Burglary figures are ‘misleading’ says crime commissioner

Library image.
Library image.

Figures suggesting that Bedfordshire Police barely catch 1 in 4 burglars (26 per cent) are misleading, the county’s crime commissioner Olly Martins has said.

“There is, in fact, a small number of offenders who commit most burglaries, and they are usually very well known to the police and the rest of the criminal justice system,” he said.

“This means that the challenge for the force is not catching burglars but matching them to all the offences they have committed. In other words, for it to be true that Bedfordshire Police only catches 26 per cent of burglars it would have to be the case that each burglary was committed by a different individual offender.”

The commissioner added: “Despite the resource challenges it faces Bedfordshire still manages to be the 11th most effective force in terms of detections. This is a considerable achievement and something which I feel should be applauded – but even one burglary is one too many for the victim, and I believe that the early introduction of compulsory GPS tagging for prolific burglars can help to reduce these callous and often devastating offences.”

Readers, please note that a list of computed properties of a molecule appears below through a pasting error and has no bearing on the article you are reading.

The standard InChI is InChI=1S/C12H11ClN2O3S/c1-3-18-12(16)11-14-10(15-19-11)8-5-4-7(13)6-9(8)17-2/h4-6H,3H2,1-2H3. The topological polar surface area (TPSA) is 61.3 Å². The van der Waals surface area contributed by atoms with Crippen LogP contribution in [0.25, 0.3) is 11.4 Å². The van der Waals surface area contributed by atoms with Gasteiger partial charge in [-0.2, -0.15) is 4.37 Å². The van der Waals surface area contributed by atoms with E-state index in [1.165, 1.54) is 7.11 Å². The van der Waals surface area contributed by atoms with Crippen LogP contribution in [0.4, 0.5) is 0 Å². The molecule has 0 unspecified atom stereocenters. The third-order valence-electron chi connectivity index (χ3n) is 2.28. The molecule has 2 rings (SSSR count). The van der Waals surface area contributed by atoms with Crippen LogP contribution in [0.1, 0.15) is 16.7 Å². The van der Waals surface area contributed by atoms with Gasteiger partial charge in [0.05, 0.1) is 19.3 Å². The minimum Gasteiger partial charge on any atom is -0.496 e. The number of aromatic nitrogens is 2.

He has previously called for GPS tagging of offenders to be extended from a voluntary to a compulsory basis, and is eagerly awaiting the national roll-out of GPS tagging by the Ministry of Justice – something he hopes will occur in the near future.

He went on to point out that the Integrated Offender Management (IOM) programme, which has proven its effectiveness in Bedfordshire, works to break the cycle of repeat offending by tackling underlying issues that drive criminal behaviour.

The programme targets serial criminals who would otherwise be caught in a revolving door of offending followed by prison, over and over again. Offenders must admit all their previous crimes and demonstrate a genuine desire to stop offending to be placed on the programme and if they commit a crime while on the programme - or fail to complete it - they will be sent back to court and sentenced for all the crimes they have confessed to.

In many cases they agree to wear a ‘tag’.

He continued: “This is not a soft option but an effective programme that brings together statutory agencies from the criminal justice system and others, including the police, probation and local councils supported by the courts, to prevent known repeat offenders from committing more crime. At the end of the day, we all want to see

fewer victims.”

The scheme currently works with the 250 most persistent and prolific acquisitive offenders in the county, providing individually tailored measures designed to take them from frequent offending to a life free of crime.

“Because of their often chaotic lives, it is rarely a smooth rehabilitative journey, but the programme has reduced the harm these offenders cause and is starting to achieve notable successes,” the commissioner said.

>To read our previous report on burglary figures click here